As a crisis in processing unfolds across America's meatpacking facilities, President Trump earlier this week invoked the Defense Production Act to ensure plants remain open. Last week, we noted how a "rash of coronavirus outbreaks at dozens of meatpacking plants across the nation is far more extensive than previously thought," which led us to believe the next big issue was the breakdown of complex food supply chain networks. That is precisely what Tyson Foods warned in a full-page ad in the New York Times on Sunday that said, the "food supply chain is breaking." Now the Centers for Disease Control and Prevention (CDC) has released a new report detailing virus infections and deaths at plants, the conclusion: thousands sick and nearly two dozen dead, reported Bloomberg.
The fast-spreading virus infected 4,900 workers and left 20 dead at 115 meatpacking plants across 19 states, according to CDC data from April 9-27.
As we have previously warned, at least 12 major plants have been forced to shut down after outbreaks were reported. The CDC said there had been many challenges in mitigating the spread at processing plants.
With President Trump's executive order, meat processing plants will have to remain open. There are already some reports indicating that a plant or two could come back online in the first week of May. Keeping plants open during a worsening of the pandemic could be a recipe for disaster, as it appears this is the sacrifice that corporate America and the government are willing to make to prevent food shortages. Already, meat shortages are expected to hit grocery stores in the first half of May.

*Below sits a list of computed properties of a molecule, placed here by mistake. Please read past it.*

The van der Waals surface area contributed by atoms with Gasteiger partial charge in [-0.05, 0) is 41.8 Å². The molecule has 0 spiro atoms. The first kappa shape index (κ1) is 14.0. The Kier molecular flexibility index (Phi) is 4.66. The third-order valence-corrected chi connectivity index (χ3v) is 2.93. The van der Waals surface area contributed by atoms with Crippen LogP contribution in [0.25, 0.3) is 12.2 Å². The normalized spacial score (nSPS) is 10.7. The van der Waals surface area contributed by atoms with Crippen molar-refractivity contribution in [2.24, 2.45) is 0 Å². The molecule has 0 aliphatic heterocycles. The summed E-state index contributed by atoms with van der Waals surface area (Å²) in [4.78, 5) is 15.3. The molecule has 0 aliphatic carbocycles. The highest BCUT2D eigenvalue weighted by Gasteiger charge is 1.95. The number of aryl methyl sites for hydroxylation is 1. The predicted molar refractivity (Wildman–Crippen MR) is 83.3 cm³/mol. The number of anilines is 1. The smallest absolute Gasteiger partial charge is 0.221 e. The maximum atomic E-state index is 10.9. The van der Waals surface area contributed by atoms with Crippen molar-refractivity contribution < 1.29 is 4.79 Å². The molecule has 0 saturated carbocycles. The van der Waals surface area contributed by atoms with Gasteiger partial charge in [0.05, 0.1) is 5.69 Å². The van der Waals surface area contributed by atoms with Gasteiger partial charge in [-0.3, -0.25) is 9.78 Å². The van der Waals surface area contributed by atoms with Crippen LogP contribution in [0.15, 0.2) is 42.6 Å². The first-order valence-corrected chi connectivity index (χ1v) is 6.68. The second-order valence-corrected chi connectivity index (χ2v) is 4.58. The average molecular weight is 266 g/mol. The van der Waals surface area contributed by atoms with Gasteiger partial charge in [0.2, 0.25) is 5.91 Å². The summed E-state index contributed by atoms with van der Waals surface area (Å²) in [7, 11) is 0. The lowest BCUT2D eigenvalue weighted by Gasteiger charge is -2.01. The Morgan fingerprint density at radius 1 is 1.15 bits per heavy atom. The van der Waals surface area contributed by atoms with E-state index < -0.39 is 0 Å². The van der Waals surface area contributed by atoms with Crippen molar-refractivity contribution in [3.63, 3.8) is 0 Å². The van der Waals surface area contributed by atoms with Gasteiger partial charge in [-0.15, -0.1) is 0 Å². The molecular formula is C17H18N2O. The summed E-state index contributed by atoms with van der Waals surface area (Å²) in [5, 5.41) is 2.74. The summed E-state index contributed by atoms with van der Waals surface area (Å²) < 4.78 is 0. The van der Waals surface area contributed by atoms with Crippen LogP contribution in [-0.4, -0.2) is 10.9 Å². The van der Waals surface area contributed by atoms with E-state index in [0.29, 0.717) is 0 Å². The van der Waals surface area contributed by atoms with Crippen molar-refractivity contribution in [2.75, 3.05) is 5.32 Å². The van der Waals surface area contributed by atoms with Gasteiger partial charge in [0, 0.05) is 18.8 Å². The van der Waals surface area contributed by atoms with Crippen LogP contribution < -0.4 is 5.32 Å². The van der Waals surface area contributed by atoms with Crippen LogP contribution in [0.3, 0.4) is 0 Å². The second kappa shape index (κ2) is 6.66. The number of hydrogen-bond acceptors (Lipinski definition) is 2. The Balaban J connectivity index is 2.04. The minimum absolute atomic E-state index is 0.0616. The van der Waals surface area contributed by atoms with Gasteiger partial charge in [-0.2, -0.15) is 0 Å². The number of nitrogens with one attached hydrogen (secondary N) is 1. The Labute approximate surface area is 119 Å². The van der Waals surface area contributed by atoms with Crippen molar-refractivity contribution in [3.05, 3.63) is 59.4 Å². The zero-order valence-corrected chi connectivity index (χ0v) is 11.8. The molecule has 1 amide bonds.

"The president's executive order will only ensure that more workers get sick, jeopardizing lives, family income, communities, and, of course, the country's food supply chain," said Kim Cordova, leader of the local United Food and Commercial Workers International Union chapter, which represents 3,000 workers at the JBS SA beef plant in Greeley, Colorado. She said the president's executive order is no solution to the current supply issues developing.
In "American Farms Cull Millions Of Chickens Amid Virus-Related Staff Shortages At Processing Plants," we noted how workers at chicken processing plants in Maryland, Delaware, and Virginia were staying home because of illness or they were too afraid to go into work because of the virus, this resulted in labor shortages, and decreased output at plants. The ripple effect of declining output or shuttering of plants crushes farmers who cannot sell their chickens. This leads to overcapacity at farms and the now culling of millions of chickens. And it's not just farmers that are crushed, because plants are producing less, food shortages develop. Just look at what has happened to beef prices this week because of plant closures:
To sum up, it's only a matter of time before processing plants automate their lines where robots cannot contract a virus, well, not an infection from humans, maybe ones from hackers...